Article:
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  1. - Top - End - #31
    Barbarian in the Playground
     
    DruidGuy

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    Jun 2018
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    New England

    Default Re: Automotive Rediculousness

    Quote Originally Posted by The Fury View Post
    Kind of. It's less about "stylish curves" and more about minimizing the exterior dimensions and maximizing the interior dimensions while cramming as many features into it as possible. Basically modern cars place a much higher priority on driver's comfort than mechanic's convenience. As a result the engine compartment is usually made just big enough for the engine, its controls and the A/C system, so it's pretty tight in there.
    Like the Toyota Matrix, where easiest way to replace the starter is to remove the intake manifold. Or the nissan v6s where the starter is on top of the engine block, in the valley pan.......

  2. - Top - End - #32
    Ettin in the Playground
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    Feb 2013

    Default Re: Automotive Rediculousness

    I think we just need to accept that a mechanic kicked an engineer's dog while stealing his wife and taking the last beer at some point and we're all still paying for it.

  3. - Top - End - #33
    Bugbear in the Playground
     
    The Fury's Avatar

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    Feb 2013

    Default Re: Automotive Rediculousness

    Quote Originally Posted by DwarvenWarCorgi View Post
    Like the Toyota Matrix, where easiest way to replace the starter is to remove the intake manifold. Or the nissan v6s where the starter is on top of the engine block, in the valley pan.......
    That isn't so bad compared to the Hyundai and Chrysler V6s where you need to remove the intake manifold to change the spark plugs! I mean, it's not like spark plugs are wear items that need to be changed periodically. Nor do intake manifolds need to be reinstalled carefully to avoid damage and require new gaskets every time they're replaced. Otherwise that design would be completely boneheaded.

    Quote Originally Posted by Rogar Demonblud View Post
    I think we just need to accept that a mechanic kicked an engineer's dog while stealing his wife and taking the last beer at some point and we're all still paying for it.
    That would explain a lot.

    Dear Engineers,
    What was done to you by my kind was wrong and on behalf of all of us, I offer my hand in apology. I cannot say whether we will ever earn or deserve your forgiveness, but I hope that in the future we can understand one another better and be more accepting of our differences.

    Did I do it? Did I mend the rift between mechanics and engineers with my heartfelt apology?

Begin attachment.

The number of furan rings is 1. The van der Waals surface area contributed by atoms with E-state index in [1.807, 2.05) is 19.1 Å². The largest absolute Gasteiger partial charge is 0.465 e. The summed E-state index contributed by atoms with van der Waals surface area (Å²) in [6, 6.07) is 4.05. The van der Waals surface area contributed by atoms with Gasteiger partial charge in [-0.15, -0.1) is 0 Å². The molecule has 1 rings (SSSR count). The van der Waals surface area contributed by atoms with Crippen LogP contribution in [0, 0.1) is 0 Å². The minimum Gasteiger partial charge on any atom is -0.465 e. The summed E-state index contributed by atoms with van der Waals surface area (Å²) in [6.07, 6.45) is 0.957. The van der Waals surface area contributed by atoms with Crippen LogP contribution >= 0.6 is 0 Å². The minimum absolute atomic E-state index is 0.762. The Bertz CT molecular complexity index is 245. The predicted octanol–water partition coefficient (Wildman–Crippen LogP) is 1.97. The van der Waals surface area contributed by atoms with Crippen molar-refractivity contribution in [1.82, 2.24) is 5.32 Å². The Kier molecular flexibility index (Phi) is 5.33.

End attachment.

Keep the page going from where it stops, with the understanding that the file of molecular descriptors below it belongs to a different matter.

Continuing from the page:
...Yeah, I didn't think so. Maybe I shouldn't have called that V6 design "boneheaded."
    Iop brain.

  4. - Top - End - #34
    Barbarian in the Playground
     
    DruidGuy

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    Jun 2018
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    New England

    Default Re: Automotive Rediculousness


    Let's not forget the mazda 4cyl in the mazda and ford compact pickups........8 spark plugs on a 4cyl, and the intake has to be removed to get to 2 of them.......
    Last edited by DwarvenWarCorgi; 2020-01-13 at 01:23 AM.

  5. - Top - End - #35
    Colossus in the Playground
     
    BlackDragon

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    Feb 2007
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    Manchester, UK
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    Default Re: Automotive Rediculousness

    This is where owning a Dacia comes in handy. See, in order to save money they make as much of the car the same as they can for economies of scale, which means the engine bay in my Sandero (which is occupied by a 900cc turbo engine) is the same as in the bigger Duster, which means it needs to be big enough to accommodate a 1.5 diesel or a 1.6 petrol. There's bags of spare room in there!

  6. - Top - End - #36
    Bugbear in the Playground
     
    The Fury's Avatar

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    Feb 2013

    Default Re: Automotive Rediculousness

    Quote Originally Posted by factotum View Post
    This is where owning a Dacia comes in handy. See, in order to save money they make as much of the car the same as they can for economies of scale, which means the engine bay in my Sandero (which is occupied by a 900cc turbo engine) is the same as in the bigger Duster, which means it needs to be big enough to accommodate a 1.5 diesel or a 1.6 petrol. There's bags of spare room in there!
    1970s GM vehicles are much the same way. It's not uncommon for some variant of a given chassis design to be available with a big block V8, so quite a few of them have big engine bays. It also helps that quite a few of these platforms were used up to the early 1980s, some as late as the 1990s.
    Iop brain.

  7. - Top - End - #37
    Barbarian in the Playground